New bill to unlock gene editing nears royal assent

The UK government’s Genetic Technology (Precision Breeding) Bill is set to receive royal assent, the final step towards the new legislation on gene editing.

The bill has passed through both houses of parliament and it will soon be signed into law.

A date for royal assent is yet to be scheduled, but Farmers Weekly understands this is only weeks away.

Outside of the EU’s rules on genetically modified organisms (GMOs), it aims to develop a new legislative framework in England for products developed through new plant breeding techniques, such as gene editing.

See also: Debate: Gene editing the pros and cons for farming

Julian Sturdy, Conservative MP for York Outer, chairs the All-Party Parliamentary Group (APPG) on science and technology in agriculture.

Mr Sturdy says precision breeding techniques such as gene editing are really a natural evolution of conventional breeding – and these techniques should be expanded to allow plant breeders to develop more nutritious and resilient crops, which require fewer pesticides.

“This is an important milestone for genetic innovation in agriculture, opening up the potential for scientists and breeders to help farmers keep pace with demands for increased agricultural productivity and resource-use efficiency, reduced chemical use, and resilience to climate change,” said the MP.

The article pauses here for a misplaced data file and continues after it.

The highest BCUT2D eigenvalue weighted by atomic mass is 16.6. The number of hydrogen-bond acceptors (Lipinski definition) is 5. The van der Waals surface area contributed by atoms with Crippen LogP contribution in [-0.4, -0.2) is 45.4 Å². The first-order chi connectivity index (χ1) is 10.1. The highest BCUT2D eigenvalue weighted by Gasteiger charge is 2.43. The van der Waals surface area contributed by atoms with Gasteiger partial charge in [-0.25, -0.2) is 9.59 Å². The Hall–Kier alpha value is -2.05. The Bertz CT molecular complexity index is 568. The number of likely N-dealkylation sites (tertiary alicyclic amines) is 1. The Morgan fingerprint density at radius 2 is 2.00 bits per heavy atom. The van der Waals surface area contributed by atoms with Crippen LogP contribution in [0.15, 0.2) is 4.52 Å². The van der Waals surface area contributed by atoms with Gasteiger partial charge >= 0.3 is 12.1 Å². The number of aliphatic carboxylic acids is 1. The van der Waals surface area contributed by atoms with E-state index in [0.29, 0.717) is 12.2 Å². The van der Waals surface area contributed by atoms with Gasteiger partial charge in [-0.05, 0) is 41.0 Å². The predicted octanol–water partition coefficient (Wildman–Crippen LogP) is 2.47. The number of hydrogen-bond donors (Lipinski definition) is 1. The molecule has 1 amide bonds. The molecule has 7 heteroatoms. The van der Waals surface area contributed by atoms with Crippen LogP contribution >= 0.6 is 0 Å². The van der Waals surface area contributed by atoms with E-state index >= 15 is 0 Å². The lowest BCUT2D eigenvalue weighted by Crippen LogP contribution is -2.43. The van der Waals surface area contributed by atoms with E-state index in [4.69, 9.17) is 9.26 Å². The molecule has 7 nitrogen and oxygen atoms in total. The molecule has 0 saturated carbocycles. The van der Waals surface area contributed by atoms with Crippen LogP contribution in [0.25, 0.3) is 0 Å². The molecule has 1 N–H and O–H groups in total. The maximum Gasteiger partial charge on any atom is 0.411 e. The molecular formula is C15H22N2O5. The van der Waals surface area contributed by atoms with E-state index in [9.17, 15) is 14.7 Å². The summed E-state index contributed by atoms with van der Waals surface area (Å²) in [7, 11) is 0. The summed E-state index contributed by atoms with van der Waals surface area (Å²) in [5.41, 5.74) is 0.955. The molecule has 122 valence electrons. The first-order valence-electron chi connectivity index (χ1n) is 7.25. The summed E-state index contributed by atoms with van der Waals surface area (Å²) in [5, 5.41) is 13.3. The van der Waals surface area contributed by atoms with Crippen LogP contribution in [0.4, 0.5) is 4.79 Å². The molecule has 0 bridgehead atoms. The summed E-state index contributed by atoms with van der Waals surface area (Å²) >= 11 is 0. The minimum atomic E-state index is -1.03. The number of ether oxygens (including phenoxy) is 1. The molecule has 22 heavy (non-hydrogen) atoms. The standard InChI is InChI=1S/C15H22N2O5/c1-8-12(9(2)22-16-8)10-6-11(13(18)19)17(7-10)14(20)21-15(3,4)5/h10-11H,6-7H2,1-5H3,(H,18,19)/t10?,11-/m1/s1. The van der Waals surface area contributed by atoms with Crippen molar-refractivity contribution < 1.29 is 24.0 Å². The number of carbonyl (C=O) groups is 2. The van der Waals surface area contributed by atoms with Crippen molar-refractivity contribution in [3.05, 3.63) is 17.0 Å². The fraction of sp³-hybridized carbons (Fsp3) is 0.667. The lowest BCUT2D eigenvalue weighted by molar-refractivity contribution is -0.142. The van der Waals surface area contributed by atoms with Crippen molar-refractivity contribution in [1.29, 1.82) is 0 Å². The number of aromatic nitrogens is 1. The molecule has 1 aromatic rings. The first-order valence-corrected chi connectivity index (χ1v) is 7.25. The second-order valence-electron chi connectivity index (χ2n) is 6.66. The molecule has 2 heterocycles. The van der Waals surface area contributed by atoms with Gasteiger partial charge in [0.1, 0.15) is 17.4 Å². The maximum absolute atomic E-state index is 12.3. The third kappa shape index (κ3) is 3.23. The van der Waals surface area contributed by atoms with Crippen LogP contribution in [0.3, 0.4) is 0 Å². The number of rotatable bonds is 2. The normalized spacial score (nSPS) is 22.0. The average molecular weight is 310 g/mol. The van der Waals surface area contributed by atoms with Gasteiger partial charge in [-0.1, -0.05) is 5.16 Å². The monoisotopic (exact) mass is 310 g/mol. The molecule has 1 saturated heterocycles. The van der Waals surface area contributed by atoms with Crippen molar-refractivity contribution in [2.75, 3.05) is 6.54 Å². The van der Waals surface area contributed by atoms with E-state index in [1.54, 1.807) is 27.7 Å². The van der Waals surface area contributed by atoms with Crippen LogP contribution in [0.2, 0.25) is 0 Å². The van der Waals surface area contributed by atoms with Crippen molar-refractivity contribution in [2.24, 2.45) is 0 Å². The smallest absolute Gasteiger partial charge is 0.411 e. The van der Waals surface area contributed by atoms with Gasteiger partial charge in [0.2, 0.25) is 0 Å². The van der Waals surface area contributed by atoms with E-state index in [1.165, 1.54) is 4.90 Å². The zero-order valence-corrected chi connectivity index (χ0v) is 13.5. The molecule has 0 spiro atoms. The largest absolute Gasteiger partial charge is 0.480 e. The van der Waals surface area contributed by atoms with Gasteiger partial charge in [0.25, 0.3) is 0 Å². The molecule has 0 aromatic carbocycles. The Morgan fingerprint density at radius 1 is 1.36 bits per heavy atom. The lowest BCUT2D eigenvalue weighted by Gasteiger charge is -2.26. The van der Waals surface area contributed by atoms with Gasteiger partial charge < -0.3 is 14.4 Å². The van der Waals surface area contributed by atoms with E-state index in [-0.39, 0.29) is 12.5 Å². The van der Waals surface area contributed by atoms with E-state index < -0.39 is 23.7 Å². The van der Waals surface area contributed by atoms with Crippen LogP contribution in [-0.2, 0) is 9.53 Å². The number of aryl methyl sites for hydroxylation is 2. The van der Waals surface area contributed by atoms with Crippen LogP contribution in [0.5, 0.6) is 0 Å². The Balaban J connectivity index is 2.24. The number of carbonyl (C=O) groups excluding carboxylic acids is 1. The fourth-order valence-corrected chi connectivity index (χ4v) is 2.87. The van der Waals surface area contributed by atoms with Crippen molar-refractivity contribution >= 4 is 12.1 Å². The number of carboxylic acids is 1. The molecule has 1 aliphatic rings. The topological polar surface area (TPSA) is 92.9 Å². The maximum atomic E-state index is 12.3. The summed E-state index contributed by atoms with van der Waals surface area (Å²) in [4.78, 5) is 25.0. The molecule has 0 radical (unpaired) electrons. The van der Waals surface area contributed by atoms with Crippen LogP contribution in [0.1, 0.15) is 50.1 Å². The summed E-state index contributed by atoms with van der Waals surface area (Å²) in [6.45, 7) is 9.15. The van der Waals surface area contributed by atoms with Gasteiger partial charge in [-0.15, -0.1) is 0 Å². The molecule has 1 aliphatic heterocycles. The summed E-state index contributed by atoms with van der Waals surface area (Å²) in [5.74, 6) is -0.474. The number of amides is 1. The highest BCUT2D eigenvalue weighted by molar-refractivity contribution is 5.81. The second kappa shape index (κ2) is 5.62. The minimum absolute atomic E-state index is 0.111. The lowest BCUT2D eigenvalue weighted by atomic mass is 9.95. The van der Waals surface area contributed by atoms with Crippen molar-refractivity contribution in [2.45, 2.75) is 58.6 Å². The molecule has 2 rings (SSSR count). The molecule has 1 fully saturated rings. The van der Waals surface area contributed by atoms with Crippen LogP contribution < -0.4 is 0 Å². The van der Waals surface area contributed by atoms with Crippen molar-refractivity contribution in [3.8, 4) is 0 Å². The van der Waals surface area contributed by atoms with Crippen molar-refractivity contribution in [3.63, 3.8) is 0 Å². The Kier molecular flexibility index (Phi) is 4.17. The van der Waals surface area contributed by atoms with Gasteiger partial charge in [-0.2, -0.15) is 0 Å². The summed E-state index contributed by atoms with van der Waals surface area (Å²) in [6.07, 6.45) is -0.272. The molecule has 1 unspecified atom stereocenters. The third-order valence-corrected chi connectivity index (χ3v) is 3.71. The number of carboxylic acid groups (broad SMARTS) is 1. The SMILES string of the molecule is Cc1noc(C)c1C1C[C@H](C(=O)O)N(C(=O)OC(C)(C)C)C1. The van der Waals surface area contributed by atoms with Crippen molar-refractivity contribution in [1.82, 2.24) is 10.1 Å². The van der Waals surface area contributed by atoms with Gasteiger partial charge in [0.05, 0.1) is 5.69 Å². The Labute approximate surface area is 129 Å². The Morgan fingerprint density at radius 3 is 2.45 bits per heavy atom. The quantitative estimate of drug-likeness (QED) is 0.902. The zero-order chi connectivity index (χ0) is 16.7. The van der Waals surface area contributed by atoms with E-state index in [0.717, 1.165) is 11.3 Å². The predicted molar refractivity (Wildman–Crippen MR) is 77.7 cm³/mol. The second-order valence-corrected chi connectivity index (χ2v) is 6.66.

It will also align the UK with the regulatory approach of other countries, such as Brazil, Canada, Argentina, Australia and Japan, which do not regulate gene-edited products as GMOs.

But royal assent is not the end of the process, and the legislation will not come into force until about 30 pieces of secondary legislation are passed, which could take 18-24 months.

Defra backing

The bill is sponsored by Defra and its chief scientist, Gideon Henderson, has said it could take at least five years before gene-edited crop could be available for farmers to grow commercially in England.

Work to develop gene-edited crops is under way in the UK. Rothamsted Research is working on a field trial for gene-edited wheat with reduced levels of a cancer-causing compound commonly found in toasted bread.

Meanwhile, British Sugar has invested in a project with Tropic Biosciences to explore how gene editing can be used to produce sugar beet crops resistant to virus yellows.

The NFU has given its backing for precision breeding techniques, such as gene editing, saying it could offer “huge opportunities” for farmers.

But pressure group Beyond GM has warned the new legislation will only benefit the biotech industry.

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